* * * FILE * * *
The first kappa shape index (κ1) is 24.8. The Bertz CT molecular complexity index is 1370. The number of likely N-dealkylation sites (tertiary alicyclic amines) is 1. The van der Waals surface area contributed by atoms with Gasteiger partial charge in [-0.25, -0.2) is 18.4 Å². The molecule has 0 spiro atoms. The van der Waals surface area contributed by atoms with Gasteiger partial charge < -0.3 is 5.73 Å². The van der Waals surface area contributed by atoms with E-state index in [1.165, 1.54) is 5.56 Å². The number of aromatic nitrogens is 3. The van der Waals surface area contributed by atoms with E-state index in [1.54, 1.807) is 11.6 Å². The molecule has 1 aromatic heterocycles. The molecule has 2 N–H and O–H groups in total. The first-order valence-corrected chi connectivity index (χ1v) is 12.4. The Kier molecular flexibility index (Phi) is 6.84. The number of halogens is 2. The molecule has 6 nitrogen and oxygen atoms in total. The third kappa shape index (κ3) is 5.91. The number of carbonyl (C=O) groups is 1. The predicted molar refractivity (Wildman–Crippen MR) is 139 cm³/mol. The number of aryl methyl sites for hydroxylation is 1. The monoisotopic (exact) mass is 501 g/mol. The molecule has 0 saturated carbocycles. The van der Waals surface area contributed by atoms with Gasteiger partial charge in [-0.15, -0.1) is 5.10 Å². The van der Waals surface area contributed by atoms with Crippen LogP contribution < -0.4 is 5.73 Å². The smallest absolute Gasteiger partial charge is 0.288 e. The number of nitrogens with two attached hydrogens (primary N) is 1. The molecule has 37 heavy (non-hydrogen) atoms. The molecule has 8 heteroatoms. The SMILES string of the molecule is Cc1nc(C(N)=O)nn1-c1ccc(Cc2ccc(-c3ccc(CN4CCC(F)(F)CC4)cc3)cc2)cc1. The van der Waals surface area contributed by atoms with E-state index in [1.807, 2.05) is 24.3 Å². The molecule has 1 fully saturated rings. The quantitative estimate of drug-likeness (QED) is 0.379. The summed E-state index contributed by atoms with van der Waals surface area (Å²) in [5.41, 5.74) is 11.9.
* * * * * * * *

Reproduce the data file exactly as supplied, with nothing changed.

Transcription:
The first kappa shape index (κ1) is 24.8. The Bertz CT molecular complexity index is 1370. The number of likely N-dealkylation sites (tertiary alicyclic amines) is 1. The van der Waals surface area contributed by atoms with Gasteiger partial charge in [-0.25, -0.2) is 18.4 Å². The molecule has 0 spiro atoms. The van der Waals surface area contributed by atoms with Gasteiger partial charge < -0.3 is 5.73 Å². The van der Waals surface area contributed by atoms with E-state index in [1.165, 1.54) is 5.56 Å². The number of aromatic nitrogens is 3. The van der Waals surface area contributed by atoms with E-state index in [1.54, 1.807) is 11.6 Å². The molecule has 1 aromatic heterocycles. The molecule has 2 N–H and O–H groups in total. The first-order valence-corrected chi connectivity index (χ1v) is 12.4. The Kier molecular flexibility index (Phi) is 6.84. The number of halogens is 2. The molecule has 6 nitrogen and oxygen atoms in total. The third kappa shape index (κ3) is 5.91. The number of carbonyl (C=O) groups is 1. The predicted molar refractivity (Wildman–Crippen MR) is 139 cm³/mol. The number of aryl methyl sites for hydroxylation is 1. The monoisotopic (exact) mass is 501 g/mol. The molecule has 0 saturated carbocycles. The van der Waals surface area contributed by atoms with Gasteiger partial charge in [-0.15, -0.1) is 5.10 Å². The van der Waals surface area contributed by atoms with Crippen LogP contribution < -0.4 is 5.73 Å². The smallest absolute Gasteiger partial charge is 0.288 e. The number of nitrogens with two attached hydrogens (primary N) is 1. The molecule has 37 heavy (non-hydrogen) atoms. The molecule has 8 heteroatoms. The SMILES string of the molecule is Cc1nc(C(N)=O)nn1-c1ccc(Cc2ccc(-c3ccc(CN4CCC(F)(F)CC4)cc3)cc2)cc1. The van der Waals surface area contributed by atoms with E-state index in [1.807, 2.05) is 24.3 Å². The molecule has 1 fully saturated rings. The quantitative estimate of drug-likeness (QED) is 0.379. The summed E-state index contributed by atoms with van der Waals surface area (Å²) in [5.41, 5.74) is 11.9.